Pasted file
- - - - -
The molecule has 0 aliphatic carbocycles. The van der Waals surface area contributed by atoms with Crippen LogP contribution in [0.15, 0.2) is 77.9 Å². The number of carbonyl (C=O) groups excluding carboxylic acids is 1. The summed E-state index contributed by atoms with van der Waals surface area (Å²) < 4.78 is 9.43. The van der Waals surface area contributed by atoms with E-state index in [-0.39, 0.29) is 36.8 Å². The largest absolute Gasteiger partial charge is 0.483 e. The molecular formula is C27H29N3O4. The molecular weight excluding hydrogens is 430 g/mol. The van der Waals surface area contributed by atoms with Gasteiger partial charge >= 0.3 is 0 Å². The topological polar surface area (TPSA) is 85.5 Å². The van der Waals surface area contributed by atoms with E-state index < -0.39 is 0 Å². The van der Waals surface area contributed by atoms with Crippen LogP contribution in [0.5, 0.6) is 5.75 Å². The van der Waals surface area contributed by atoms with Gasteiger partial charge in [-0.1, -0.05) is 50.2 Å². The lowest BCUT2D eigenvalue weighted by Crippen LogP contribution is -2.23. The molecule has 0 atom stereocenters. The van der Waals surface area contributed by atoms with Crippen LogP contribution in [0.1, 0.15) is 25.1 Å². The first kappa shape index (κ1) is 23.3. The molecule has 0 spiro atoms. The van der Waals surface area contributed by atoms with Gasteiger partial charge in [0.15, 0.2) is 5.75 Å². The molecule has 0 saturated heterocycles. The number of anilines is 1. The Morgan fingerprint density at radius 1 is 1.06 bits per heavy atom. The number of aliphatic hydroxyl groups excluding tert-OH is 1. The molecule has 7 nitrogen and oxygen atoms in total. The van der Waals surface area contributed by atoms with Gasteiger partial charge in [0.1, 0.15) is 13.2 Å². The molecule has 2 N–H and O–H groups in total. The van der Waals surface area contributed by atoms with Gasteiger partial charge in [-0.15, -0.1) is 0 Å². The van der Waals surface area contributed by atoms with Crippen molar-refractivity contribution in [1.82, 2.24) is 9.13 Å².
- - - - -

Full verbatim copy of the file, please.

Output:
The molecule has 0 aliphatic carbocycles. The van der Waals surface area contributed by atoms with Crippen LogP contribution in [0.15, 0.2) is 77.9 Å². The number of carbonyl (C=O) groups excluding carboxylic acids is 1. The summed E-state index contributed by atoms with van der Waals surface area (Å²) < 4.78 is 9.43. The van der Waals surface area contributed by atoms with E-state index in [-0.39, 0.29) is 36.8 Å². The largest absolute Gasteiger partial charge is 0.483 e. The molecular formula is C27H29N3O4. The molecular weight excluding hydrogens is 430 g/mol. The van der Waals surface area contributed by atoms with Gasteiger partial charge >= 0.3 is 0 Å². The topological polar surface area (TPSA) is 85.5 Å². The van der Waals surface area contributed by atoms with E-state index < -0.39 is 0 Å². The van der Waals surface area contributed by atoms with Crippen LogP contribution in [0.5, 0.6) is 5.75 Å². The van der Waals surface area contributed by atoms with Gasteiger partial charge in [-0.1, -0.05) is 50.2 Å². The lowest BCUT2D eigenvalue weighted by Crippen LogP contribution is -2.23. The molecule has 0 atom stereocenters. The van der Waals surface area contributed by atoms with Crippen LogP contribution in [0.1, 0.15) is 25.1 Å². The first kappa shape index (κ1) is 23.3. The molecule has 0 spiro atoms. The van der Waals surface area contributed by atoms with Gasteiger partial charge in [0.15, 0.2) is 5.75 Å². The molecule has 0 saturated heterocycles. The number of anilines is 1. The Morgan fingerprint density at radius 1 is 1.06 bits per heavy atom. The number of aliphatic hydroxyl groups excluding tert-OH is 1. The molecule has 7 nitrogen and oxygen atoms in total. The van der Waals surface area contributed by atoms with Gasteiger partial charge in [0.1, 0.15) is 13.2 Å². The molecule has 2 N–H and O–H groups in total. The van der Waals surface area contributed by atoms with Gasteiger partial charge in [-0.15, -0.1) is 0 Å². The van der Waals surface area contributed by atoms with Crippen molar-refractivity contribution in [1.82, 2.24) is 9.13 Å².